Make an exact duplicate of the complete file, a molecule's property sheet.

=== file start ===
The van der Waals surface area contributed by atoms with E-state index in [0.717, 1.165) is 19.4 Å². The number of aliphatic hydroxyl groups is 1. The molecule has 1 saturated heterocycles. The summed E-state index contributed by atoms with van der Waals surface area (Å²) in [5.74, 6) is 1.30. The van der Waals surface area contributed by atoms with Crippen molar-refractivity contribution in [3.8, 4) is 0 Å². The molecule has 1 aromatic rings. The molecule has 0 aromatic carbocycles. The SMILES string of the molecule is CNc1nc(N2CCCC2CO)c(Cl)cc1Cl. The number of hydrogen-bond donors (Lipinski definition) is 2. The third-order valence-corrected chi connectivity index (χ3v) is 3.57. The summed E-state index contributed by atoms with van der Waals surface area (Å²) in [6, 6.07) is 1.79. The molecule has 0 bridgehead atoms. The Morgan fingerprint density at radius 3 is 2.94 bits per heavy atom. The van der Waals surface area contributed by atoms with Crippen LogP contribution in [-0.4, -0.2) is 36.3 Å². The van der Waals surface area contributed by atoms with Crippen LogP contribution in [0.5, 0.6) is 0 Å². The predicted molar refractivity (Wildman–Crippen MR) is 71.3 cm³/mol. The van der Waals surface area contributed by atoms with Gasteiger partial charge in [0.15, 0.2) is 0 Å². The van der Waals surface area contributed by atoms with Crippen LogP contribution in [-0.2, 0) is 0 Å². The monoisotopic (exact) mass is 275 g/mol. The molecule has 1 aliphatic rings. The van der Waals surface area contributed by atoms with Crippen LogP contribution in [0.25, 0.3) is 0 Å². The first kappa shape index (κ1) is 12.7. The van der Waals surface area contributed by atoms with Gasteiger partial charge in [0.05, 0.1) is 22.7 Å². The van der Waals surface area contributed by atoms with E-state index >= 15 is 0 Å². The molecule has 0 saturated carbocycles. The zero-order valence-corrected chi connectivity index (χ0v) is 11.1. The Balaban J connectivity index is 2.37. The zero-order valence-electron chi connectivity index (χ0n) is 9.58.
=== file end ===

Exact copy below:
The van der Waals surface area contributed by atoms with E-state index in [0.717, 1.165) is 19.4 Å². The number of aliphatic hydroxyl groups is 1. The molecule has 1 saturated heterocycles. The summed E-state index contributed by atoms with van der Waals surface area (Å²) in [5.74, 6) is 1.30. The van der Waals surface area contributed by atoms with Crippen molar-refractivity contribution in [3.8, 4) is 0 Å². The molecule has 1 aromatic rings. The molecule has 0 aromatic carbocycles. The SMILES string of the molecule is CNc1nc(N2CCCC2CO)c(Cl)cc1Cl. The number of hydrogen-bond donors (Lipinski definition) is 2. The third-order valence-corrected chi connectivity index (χ3v) is 3.57. The summed E-state index contributed by atoms with van der Waals surface area (Å²) in [6, 6.07) is 1.79. The molecule has 0 bridgehead atoms. The Morgan fingerprint density at radius 3 is 2.94 bits per heavy atom. The van der Waals surface area contributed by atoms with Crippen LogP contribution in [-0.4, -0.2) is 36.3 Å². The van der Waals surface area contributed by atoms with Crippen LogP contribution in [0.5, 0.6) is 0 Å². The predicted molar refractivity (Wildman–Crippen MR) is 71.3 cm³/mol. The van der Waals surface area contributed by atoms with Gasteiger partial charge in [0.15, 0.2) is 0 Å². The van der Waals surface area contributed by atoms with Crippen LogP contribution in [-0.2, 0) is 0 Å². The monoisotopic (exact) mass is 275 g/mol. The molecule has 1 aliphatic rings. The van der Waals surface area contributed by atoms with Crippen LogP contribution in [0.25, 0.3) is 0 Å². The first kappa shape index (κ1) is 12.7. The van der Waals surface area contributed by atoms with Gasteiger partial charge in [0.05, 0.1) is 22.7 Å². The van der Waals surface area contributed by atoms with E-state index >= 15 is 0 Å². The molecule has 0 saturated carbocycles. The zero-order valence-corrected chi connectivity index (χ0v) is 11.1. The Balaban J connectivity index is 2.37. The zero-order valence-electron chi connectivity index (χ0n) is 9.58.